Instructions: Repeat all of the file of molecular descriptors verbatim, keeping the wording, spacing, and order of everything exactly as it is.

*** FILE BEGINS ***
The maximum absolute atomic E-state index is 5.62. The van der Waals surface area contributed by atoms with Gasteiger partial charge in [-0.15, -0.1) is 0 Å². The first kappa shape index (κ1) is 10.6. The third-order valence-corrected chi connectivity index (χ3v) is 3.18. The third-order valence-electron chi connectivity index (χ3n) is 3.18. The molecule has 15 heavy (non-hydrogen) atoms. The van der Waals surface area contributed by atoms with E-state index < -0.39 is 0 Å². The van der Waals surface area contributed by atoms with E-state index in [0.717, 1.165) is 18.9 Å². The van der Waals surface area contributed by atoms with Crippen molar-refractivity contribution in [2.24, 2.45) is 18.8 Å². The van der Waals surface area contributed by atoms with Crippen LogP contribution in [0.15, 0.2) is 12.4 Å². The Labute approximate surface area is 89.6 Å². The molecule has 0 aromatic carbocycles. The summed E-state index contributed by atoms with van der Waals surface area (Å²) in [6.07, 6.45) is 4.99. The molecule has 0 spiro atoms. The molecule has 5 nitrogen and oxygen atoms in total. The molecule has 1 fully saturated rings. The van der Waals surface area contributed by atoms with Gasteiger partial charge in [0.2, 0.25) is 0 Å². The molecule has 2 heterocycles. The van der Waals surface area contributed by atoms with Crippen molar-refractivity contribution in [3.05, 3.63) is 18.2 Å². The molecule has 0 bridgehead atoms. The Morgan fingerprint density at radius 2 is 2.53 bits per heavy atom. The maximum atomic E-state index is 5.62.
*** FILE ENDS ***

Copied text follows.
The maximum absolute atomic E-state index is 5.62. The van der Waals surface area contributed by atoms with Gasteiger partial charge in [-0.15, -0.1) is 0 Å². The first kappa shape index (κ1) is 10.6. The third-order valence-corrected chi connectivity index (χ3v) is 3.18. The third-order valence-electron chi connectivity index (χ3n) is 3.18. The molecule has 15 heavy (non-hydrogen) atoms. The van der Waals surface area contributed by atoms with E-state index < -0.39 is 0 Å². The van der Waals surface area contributed by atoms with E-state index in [0.717, 1.165) is 18.9 Å². The van der Waals surface area contributed by atoms with Crippen molar-refractivity contribution in [2.24, 2.45) is 18.8 Å². The van der Waals surface area contributed by atoms with Crippen LogP contribution in [0.15, 0.2) is 12.4 Å². The Labute approximate surface area is 89.6 Å². The molecule has 0 aromatic carbocycles. The summed E-state index contributed by atoms with van der Waals surface area (Å²) in [6.07, 6.45) is 4.99. The molecule has 0 spiro atoms. The molecule has 5 nitrogen and oxygen atoms in total. The molecule has 1 fully saturated rings. The van der Waals surface area contributed by atoms with Gasteiger partial charge in [0.2, 0.25) is 0 Å². The molecule has 2 heterocycles. The van der Waals surface area contributed by atoms with Crippen molar-refractivity contribution in [3.05, 3.63) is 18.2 Å². The molecule has 0 bridgehead atoms. The Morgan fingerprint density at radius 2 is 2.53 bits per heavy atom. The maximum atomic E-state index is 5.62.